Donne and the Politics of Conscience in Early Modern England examines the responses of John Donne and his contemporaries to post-Reformation debate about authority and interpretation. It argues that the legal and epistemological principles, as well as the narrative practices, of casuistry provided an important resource for those caught in the welter of conflicting laws and religions.
The first two chapters explore the political, historical, and theological contexts of casuistry, locating Donne in debates about the limits of reason and the relativity of law and ethics. Chapter three addresses Donne's concern with problems of moral decision and action, of knowledge and definition, in five of his prose works. Chapter four examines ways in which his verse assimilates and wittily subverts casuists' responses to epistemological and linguistic uncertainty.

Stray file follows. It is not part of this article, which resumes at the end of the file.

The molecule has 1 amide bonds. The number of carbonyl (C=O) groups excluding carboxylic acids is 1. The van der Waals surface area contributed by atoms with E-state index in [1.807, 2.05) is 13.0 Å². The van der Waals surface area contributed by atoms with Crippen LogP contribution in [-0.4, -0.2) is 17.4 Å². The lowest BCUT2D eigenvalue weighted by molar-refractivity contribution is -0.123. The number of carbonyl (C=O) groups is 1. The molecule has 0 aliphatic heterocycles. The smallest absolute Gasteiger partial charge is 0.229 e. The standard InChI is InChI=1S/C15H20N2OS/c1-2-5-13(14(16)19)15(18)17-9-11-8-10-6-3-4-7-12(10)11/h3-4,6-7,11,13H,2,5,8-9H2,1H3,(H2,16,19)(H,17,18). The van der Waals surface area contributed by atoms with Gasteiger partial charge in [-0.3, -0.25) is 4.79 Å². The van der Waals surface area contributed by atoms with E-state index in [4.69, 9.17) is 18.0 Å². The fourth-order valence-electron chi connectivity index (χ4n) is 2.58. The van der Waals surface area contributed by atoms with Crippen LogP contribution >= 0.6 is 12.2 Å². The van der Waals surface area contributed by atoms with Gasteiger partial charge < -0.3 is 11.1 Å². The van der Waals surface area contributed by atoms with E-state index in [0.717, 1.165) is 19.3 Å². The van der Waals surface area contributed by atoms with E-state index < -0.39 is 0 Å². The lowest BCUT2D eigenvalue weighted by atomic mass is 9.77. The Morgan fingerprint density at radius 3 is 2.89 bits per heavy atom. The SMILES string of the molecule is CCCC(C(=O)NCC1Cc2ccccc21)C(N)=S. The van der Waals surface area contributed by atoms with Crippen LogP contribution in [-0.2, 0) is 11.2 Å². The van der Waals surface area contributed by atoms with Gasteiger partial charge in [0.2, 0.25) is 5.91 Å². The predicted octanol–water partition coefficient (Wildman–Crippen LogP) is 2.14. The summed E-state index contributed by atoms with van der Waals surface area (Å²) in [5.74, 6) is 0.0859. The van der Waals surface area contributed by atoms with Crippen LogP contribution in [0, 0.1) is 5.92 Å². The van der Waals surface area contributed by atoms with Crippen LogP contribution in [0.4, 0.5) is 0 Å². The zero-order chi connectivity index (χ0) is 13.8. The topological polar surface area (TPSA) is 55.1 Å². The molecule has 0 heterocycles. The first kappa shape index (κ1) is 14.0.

The study is particularly useful for literary critics, intellectual historians, and theologians.
Meg Lota Brown, Ph.D. (1987) in English Literature, University of California at Berkeley, is Assistant Professor of Literature at the University of Arizona. She has published articles on Donne, Rachel Speght, and Reformation history, theology, and politics.
All those of undergraduate level and above interested in literary criticism, political theory, and Church history, as well as teachers and students of literature, theologians, intellectual historians, and legal historians.